Often overlooked in the remembrance celebrations are the many immigrants who have died serving in the American military.

Foreign born American soldiers have fought alongside U.S.-born soldiers in every major war since the American Revolution. It is estimated that around 5,000 immigrants enlist each year into the U.S. armed forces. Over 700,000 immigrants have served in the U.S. military in the last 100 years, according to the U.S. government. Twenty percent of the Union Army during the Civil War were immigrants.

Today, about three percent of America’s veterans are foreign born. About eight percent of today’s American armed forces members are immigrants.

Died While Not Citizens

Many of the immigrants who have died serving in the United States were not citizens when they died for America.

Two recent examples are:

On May 12, 2015, U.S. Marine Corporal Sara A. Medina, who was born in México, died at the age of 23 in a helicopter accident while serving her adopted country.

Lance Corporal Jose Gutierrez, an immigrant from Guatemala, was killed in Iraq on March 21, 2003. Gutierrez was granted U.S. citizenship after his death. Gutierrez is one of about 100 immigrants granted citizenship posthumously after dying during combat in Afghanistan and Iraq.

The Medal of Honor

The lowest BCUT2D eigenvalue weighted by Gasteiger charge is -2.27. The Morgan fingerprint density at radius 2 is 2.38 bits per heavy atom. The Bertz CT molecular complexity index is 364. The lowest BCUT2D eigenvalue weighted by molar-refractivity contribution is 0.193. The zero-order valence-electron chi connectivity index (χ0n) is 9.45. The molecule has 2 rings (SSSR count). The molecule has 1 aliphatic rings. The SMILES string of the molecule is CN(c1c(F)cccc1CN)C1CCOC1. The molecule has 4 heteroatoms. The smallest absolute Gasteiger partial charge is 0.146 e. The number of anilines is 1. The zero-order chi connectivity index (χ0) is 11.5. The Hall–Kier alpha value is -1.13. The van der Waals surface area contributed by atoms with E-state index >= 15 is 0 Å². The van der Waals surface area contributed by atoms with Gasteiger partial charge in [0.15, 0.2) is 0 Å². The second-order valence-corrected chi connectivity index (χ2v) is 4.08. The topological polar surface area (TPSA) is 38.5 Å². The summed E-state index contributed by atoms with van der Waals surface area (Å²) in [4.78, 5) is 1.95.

The Medal of Honor is the highest award the United States can bestow on any soldier for bravery in the face of battle. Latinos outpace all others as recipients of the Medal of Honor. Almost 60 of the approximately 3,400 Medal of Honor awarded have been to Hispanics.

Of those, seven Mexican citizens have been awarded the Medal of Honor.

Among the Mexican-born Medal of Honor recipients are Pedro Cano, Jesus S. Duran, Marcario García, Silvestre S. Herrera, José F. Jimenez and Issac Payne.

On February 8, 2000, Mexican citizen Alfredo V. Rascon was also awarded the Medal of Honor. Rascon retired as a lieutenant colonel. He was born in Chihuahua.

World War II Mexicans

Large numbers of Hispanics served during World War II. However, in addition to Latinos, many of Mexican descent fighting under the American flag, there was also the Mexican Expeditionary Air Force Squadron 201 that was deployed to the Philippines to fight the Japanese alongside their American counter parts. The Mexican squadron was one of only two Latin American countries to deploy forces during World War II. Brazil was the other country.

Hispanics, especially Mexican, and immigrants have contributed to America’s national defense since the founding of the country. Their contributions and bravery have made America safer today.

As Americans remember their fallen soldiers this Memorial Day, the immigrants who fought and died alongside citizens should also be remembered because their sacrifice was for a country, they adopted instead of being born into.